In 1986 when Ann M. Martin and Scholastic released the third novel of their new Babysitters Club series, they set the benchmark for what the series would become--this was bigger than a series about a group of girls having wacky or unpredictable adventures. Kristy's Great Idea introduced the characters, while the now horribly-dated (to the point where it was never re-released as a graphic novel,) second volume Claudia and the Phantom Phone Calls helped to build on those themes. The Truth About Stacey, however, proved that there was a lot more depth to this series, through both its main plot (about a young woman living with a serious illness that separated her from her peers,) and the two subplots--one where Stacey's sitting charge is bullied by her peers for being different, and where a group of girls set up a rival babysitting club and neglect their sitting charges. And consider the fact that this was all written in such a way that nine year olds could understand it. Quite a remarkable achievement, really. So how does the graphic novel version stand up against the original?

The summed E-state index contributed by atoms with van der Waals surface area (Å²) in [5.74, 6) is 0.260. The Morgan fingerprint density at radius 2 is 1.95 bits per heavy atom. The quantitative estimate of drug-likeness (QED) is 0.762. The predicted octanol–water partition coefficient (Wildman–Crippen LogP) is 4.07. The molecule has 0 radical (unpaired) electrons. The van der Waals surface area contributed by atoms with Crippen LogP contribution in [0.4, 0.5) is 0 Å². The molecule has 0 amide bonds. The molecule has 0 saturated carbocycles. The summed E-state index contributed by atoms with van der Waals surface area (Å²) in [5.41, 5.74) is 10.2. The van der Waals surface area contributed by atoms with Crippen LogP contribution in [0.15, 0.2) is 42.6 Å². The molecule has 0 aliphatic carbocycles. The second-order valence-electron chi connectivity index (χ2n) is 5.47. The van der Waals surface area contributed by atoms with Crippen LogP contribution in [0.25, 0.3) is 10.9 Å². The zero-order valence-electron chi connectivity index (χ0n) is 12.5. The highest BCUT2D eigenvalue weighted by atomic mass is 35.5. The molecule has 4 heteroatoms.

Brilliantly, as it turns out.
Some of the story has been omitted or simplified which is unsurprising, given the format and the advances of the treatment for diabetes, but the guts of the plot is still there. I love the comic depictions of the nasty Liz Lewis and Michelle Patterson. Laine Cummings looks different to how I imagined her (less sophisticated perhaps,) seeming more ... vulnerable perhaps. (Funny, I never through of Laine, the leader of the cool New York pre-teens being vulnerable before.)
A wonderful nostalgia trip.